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Consumers are getting a better grade when it comes to how they use credit these days.
Nationally, credit scores are slowly and steadily starting to improve as more consumers who use credit are managing it more effectively. A recent report on FICO scores—the most widely used credit scoring system—found the national average score is currently at its highest level in nearly a decade.
It's an encouraging trend, since a credit score is one of the most important factors that lenders use to get a snapshot of risk as they decide what rates to offer on credit cards, private student loans, car loans, home insurance and mortgages. The higher the credit score, the better the rate for which consumers will qualify.
Your FICO score can range from 300 to 850. In April 2015, the average FICO score was 695 up from 688 in October 2005. According to Credit.org, a good credit score is above 680, but those with scores of 740 or higher are considered excellent. Those will allow you to quality for the best rates.
FICO scores are calculated from many different pieces of credit data grouped into five different categories: new credit, length of credit history, types of credit in use, and the most important: your payment history and the amounts you owe.
Late payments will lower your FICO score, but establishing or re-establishing a good track record of making payments on time can raise your score. So how can you improve your score?
The first step in fixing your credit. Check your report—it's free.
The Urban Institute found that 35 percent of Americans have debt that has gone into collection and 5.3 percent have debt that is at least 30 days past due. Yet, many consumers may not be aware of late payments and unpaid debts until they check their credit report. So do that first.
Go to AnnualCreditReport.com to request a free copy of your credit report from each of the three major credit bureaus: Equifax, Experian and TransUnion. Your credit report contains the information that is used to calculate your score. So you want to make sure there are no errors.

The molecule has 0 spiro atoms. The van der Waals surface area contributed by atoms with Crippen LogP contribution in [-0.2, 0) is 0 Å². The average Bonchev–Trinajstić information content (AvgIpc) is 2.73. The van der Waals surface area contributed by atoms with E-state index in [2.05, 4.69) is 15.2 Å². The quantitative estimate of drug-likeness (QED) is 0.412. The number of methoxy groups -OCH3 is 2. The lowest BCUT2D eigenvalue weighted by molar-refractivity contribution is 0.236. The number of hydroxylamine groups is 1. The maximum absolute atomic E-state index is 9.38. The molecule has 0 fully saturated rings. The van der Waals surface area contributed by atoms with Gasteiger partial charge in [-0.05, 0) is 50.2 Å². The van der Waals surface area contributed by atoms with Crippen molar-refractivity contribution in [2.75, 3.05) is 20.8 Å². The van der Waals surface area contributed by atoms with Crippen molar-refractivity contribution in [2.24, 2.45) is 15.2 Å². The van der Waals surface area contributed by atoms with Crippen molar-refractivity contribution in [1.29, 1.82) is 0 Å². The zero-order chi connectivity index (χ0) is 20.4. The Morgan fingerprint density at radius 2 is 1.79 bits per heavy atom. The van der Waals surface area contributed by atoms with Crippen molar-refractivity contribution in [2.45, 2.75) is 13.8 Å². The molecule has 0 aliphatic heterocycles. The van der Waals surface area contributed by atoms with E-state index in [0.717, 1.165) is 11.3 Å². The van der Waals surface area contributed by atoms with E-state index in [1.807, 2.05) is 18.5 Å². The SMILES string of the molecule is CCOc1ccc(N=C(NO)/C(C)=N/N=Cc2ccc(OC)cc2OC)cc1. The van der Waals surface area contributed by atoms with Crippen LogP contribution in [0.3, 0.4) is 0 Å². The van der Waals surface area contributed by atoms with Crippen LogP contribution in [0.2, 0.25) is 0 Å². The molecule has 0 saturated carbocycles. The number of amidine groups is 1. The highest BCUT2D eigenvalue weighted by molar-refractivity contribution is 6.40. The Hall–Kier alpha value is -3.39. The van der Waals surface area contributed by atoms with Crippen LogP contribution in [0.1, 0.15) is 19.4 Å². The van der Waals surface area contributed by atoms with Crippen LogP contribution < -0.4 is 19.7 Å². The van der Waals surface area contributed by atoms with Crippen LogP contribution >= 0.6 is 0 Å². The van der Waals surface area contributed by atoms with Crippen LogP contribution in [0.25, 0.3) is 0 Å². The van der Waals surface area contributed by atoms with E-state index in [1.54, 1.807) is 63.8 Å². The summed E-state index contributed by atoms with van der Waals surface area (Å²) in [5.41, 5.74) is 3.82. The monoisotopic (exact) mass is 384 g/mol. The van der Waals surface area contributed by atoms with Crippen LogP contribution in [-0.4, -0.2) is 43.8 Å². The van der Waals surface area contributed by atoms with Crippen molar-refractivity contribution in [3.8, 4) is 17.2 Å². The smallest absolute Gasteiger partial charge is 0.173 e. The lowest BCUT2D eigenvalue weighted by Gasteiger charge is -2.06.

You can also get your credit report directly from the credit reporting agencies for a small fee, but there are other ways to get a free credit score.
You can get free credit scores from Quizzle.com, Credit.Com and CreditKarma.com—which may draw on your credit information from one or more of the credit bureaus and also offer resources to help you improve your score.
And, as of August 2015, the following credit card issuers also provide customers access to their FICO credit score for free: American Express, Barclaycard US, Discover, First National, Citi, Chase and Bank of America.
The most important factor impacting your credit score is your payment history.
If you have missed payments, start paying regularly and stay current. Use online bill pay through your bank to schedule automatic payments for your monthly credit card, utility, rent, mortgage and other bills. Missed or late payments are not easily fixed. But the longer you pay your bills on time the more your score will increase.
"Pay on time. Pay off or down the higher interest balances - and take the discretionary income you have to work down that debt," said Susan Keating, president and CEO of the National Foundation for Credit Counseling (NFCC).
Go to a non-profit credit counseling agency to work with a financial professional to help you decrease your total debt load, better manage your money and improve your credit score.
You can schedule a one-on-one consultation through the NFCC's Sharpen Your Financial Focus program at SharpenToday.org.
Research from Ohio State University shows that nearly three-quarters of the clients who participated in the Sharpen program reported paying their debt more consistently—and clients improved their credit score by 20 points on average in less than two years.